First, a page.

# Thread: Char and switch output

1. ## Char and switch output

Hi, could anybody explain to me why the code below outputs "5050"? I'm having huuuge problems understanding the whole deal with char. I just don't get it at all.

The way I see it, "c = '1' + 1;" means c is currently 1, but not the ASCII code, but the actual character 1, because of ' '. Then you add 1 to it, which now makes it character 2.

After that it's a blank. How does it suddenly become 5050?

Thanx!

Code:
```#include <stdio.h>
int main() {
char c;
c = '1' + 1;
switch (c) {
case '1': printf ("%d", c);
case '2': printf ("%d", c);
case '3': printf ("%d", c);break;
default: printf ("default");
}
return 0;
}```

2. In the ASCII character set, '1' has the numerical value of 49, and '2' has the numerical value of 50. %d prints the numerical value (which is what you are seeing). %c will print the character '2'.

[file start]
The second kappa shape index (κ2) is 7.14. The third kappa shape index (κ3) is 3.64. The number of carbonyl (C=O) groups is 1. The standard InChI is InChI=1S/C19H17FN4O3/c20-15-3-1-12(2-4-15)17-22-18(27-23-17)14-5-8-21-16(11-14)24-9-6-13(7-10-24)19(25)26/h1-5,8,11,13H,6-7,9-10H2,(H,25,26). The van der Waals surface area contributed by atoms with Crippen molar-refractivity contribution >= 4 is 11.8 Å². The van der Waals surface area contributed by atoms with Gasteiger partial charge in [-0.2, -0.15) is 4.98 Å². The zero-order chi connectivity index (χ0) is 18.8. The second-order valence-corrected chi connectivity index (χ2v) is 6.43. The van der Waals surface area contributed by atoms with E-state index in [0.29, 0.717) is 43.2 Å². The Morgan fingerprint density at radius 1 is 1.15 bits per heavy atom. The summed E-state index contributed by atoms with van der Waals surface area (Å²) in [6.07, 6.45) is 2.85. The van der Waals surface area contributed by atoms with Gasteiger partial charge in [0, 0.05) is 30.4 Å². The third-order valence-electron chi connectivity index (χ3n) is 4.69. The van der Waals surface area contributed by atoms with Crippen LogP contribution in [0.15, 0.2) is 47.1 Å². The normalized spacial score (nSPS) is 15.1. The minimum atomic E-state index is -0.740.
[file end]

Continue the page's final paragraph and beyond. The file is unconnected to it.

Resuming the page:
If you do a test, you will find that ('1' == 49) will yield true (again, assuming compatibility with the ASCII character set).

You might want to look at this link. Note that the value '0' has decimal value 48 in the ASCII character set, and other digits have values that follow from there sequentially.

'2' + 1 should be the value '3' (51 in ASCII). If you are not getting that, you are doing something wrong. '2' + '1', however, will have the value 99, which corresponds to the letter 'c' in ASCII (and something else, if your compiler or host system work with a different character set).

3. Thanx for the answer, grumpy, I think I get it, but let me review, just to be sure.

"c = '1' + 1;" means you add 1 to the character '1' so it becomes '2', and numerical value of '2' --> 50

Then, because "c = '1' + 1;" equals 2, case 2 and case 3 get executed, they output the numerical value of the character '2' because of %d --> 5050

and at the end of the case 3 is a break, so the switch ends. Is that it?

4. Yes,case 2 and case 3 will be executed If you remove break default will also be shown at your screen

5. Great! Thanx to both of you.